relegate

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English[edit]

Etymology 1[edit]

First attested in 1561: from relēgāt-, the perfect passive participial stem of relēgō (“I dispatch”, “I banish”).

Alternative forms[edit]

Pronunciation[edit]

Verb[edit]

relegate (third-person singular simple present relegates, present participle relegating, simple past and past participle relegated)

  1. Exile, banish, remove, or send away.
    1. (transitive, done to a person) Exile or banish to a particular place.
    2. (reflexive, obsolete, rare) Remove (oneself) to a distance from something or somewhere.
    3. (transitive, historical, Ancient Rome, done to a person) Banish from proximity to Rome for a set time; compare relegate.
      • 2002, Mark Morford, The Roman Philosophers, ISBN 0-415-18852-0, page 183:
        Eventually his freedom of speech drove Vespasian to relegate him a second time, and shortly after he was executed [] .
    4. (transitive, figuratively) Remove or send to a place far away.
  2. (transitive, in extended use) Consign or assign.
    1. Consign (a person or thing) to a place, position, or role of obscurity, insignificance, oblivion, or (especially) inferiority.
    2. Assign (a thing) to an appropriate place or situation based on appraisal or classification.
    3. (sports, chiefly soccer) Transfer (a sports team) to a lower-ranking league division.
  3. (transitive) Refer or submit.
    1. Refer (a point of contention) to an authority in deference to the judgment thereof.
    2. Submit (something) to someone else for appropriate action thereby; compare delegate.
    3. (now rare) Submit or refer (someone) to someone or something else for some reason or purpose.
Derived terms[edit]
Related terms[edit]
Translations[edit]
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References[edit]

  • relegate, v.” listed in the Oxford English Dictionary, second edition (1989)
  • relegate, v.” listed in the Oxford English Dictionary (draft revision, March 2010)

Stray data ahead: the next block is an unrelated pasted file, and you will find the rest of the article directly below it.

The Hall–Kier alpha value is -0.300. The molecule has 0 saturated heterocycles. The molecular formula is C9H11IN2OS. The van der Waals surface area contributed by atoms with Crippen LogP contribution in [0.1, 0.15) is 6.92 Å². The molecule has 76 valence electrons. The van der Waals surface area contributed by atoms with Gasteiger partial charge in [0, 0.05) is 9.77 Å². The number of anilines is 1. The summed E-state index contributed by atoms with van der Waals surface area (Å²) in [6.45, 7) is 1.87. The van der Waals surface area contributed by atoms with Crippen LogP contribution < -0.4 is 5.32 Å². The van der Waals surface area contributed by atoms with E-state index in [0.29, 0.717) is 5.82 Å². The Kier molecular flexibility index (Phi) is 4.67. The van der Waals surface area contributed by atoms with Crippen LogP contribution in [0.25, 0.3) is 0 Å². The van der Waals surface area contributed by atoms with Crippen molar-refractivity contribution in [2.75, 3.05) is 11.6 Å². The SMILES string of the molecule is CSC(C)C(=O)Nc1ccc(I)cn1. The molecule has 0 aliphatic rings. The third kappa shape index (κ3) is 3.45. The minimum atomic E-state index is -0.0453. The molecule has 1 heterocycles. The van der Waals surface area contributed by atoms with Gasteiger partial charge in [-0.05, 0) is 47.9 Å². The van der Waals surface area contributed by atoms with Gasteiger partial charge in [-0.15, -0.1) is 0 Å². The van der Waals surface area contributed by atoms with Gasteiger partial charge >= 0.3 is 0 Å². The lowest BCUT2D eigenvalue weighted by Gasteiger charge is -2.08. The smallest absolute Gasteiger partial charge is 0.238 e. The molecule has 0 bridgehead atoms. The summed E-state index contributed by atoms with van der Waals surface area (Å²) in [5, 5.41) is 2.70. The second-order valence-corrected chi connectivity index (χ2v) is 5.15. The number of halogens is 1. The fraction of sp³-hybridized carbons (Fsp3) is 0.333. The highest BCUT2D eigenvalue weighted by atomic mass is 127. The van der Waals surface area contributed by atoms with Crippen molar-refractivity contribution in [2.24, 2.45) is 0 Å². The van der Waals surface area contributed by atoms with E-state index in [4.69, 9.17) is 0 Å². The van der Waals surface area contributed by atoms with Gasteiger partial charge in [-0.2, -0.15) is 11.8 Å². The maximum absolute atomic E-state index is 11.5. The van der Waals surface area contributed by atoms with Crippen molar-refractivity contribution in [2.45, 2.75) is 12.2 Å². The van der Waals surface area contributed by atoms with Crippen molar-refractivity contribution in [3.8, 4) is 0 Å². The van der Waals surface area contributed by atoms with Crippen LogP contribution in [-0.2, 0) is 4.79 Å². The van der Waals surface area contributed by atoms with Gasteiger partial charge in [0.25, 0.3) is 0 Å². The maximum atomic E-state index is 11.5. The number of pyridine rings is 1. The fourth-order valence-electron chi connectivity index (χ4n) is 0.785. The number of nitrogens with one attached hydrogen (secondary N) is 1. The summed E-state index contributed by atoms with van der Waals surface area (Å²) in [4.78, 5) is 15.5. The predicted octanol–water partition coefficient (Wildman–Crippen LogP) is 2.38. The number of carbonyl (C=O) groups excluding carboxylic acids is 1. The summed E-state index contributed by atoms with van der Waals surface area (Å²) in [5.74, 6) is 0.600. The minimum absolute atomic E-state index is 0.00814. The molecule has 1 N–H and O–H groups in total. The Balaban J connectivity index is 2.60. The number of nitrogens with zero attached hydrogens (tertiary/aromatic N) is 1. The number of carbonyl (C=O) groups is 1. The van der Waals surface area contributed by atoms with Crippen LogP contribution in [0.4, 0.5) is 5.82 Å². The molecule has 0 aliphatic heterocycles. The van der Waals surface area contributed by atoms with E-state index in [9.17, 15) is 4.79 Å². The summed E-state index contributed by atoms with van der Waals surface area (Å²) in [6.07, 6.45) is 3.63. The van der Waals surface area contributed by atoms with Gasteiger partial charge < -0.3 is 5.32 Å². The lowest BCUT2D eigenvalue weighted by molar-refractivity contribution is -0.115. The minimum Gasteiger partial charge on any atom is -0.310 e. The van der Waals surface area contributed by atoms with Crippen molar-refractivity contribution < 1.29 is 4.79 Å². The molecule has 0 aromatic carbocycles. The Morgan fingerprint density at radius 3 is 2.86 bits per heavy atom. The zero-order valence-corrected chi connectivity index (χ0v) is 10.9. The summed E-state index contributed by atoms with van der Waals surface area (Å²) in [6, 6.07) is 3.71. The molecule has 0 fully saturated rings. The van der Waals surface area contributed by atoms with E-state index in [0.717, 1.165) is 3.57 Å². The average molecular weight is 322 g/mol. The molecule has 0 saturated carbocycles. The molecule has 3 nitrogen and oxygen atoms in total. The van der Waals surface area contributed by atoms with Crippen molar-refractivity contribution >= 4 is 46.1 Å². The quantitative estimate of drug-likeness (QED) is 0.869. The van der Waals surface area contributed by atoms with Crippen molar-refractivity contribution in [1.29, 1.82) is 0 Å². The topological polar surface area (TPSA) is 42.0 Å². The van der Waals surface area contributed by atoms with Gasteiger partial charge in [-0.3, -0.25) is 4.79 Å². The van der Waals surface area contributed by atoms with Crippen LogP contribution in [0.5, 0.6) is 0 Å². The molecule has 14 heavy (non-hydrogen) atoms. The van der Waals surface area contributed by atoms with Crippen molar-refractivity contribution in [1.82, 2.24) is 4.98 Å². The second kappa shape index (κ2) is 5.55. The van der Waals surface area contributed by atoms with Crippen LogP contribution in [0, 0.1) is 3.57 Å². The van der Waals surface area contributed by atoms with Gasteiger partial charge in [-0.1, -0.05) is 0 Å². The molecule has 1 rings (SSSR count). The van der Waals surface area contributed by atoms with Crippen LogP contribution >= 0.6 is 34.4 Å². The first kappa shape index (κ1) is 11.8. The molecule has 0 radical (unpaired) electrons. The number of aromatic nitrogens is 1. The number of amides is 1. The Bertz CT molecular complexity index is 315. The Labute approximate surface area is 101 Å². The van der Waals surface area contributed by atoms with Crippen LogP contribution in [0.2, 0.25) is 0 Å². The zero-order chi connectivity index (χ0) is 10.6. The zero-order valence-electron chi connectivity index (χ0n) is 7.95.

Etymology 2[edit]

First attested circa 1550: from the Classical Latin relēgātus (banished person”, “exile), the nominative singular masculine substantive form of relēgātus, the perfect passive participle of relēgō (“I dispatch”, “I banish”).

Alternative forms[edit]

Pronunciation[edit]

Noun[edit]

relegate (plural relegates)

  1. (Roman history, obsolete) A person who has been banished from proximity to Rome for a set time, but without losing his civil rights.

References[edit]

  • †ˈrelegate, n.” listed in the Oxford English Dictionary, second edition (1989)
  • †relegate, n.” listed in the Oxford English Dictionary (draft revision, December 2009)

Etymology 3[edit]

First attested circa 1425: from the Classical Latin relēgātus, the perfect passive participle of relēgō (“I dispatch”, “I banish”).

Alternative forms[edit]

Pronunciation[edit]

Adjective[edit]

relegate (not comparable)

  1. (archaic) Relegated; exiled.

References[edit]

Anagrams[edit]


Esperanto[edit]

Adverb[edit]

relegate

  1. present adverbial passive participle of relegi

Italian[edit]

Pronunciation[edit]

  • IPA(key): /re.leˈɡa.te/
  • Hyphenation: re‧le‧gà‧te

Verb[edit]

relegate

  1. second-person plural present indicative of relegare
  2. second-person plural imperative of relegare
  3. feminine plural of relegato

Latin[edit]

Verb[edit]

relēgāte

  1. second-person plural present active imperative of relēgō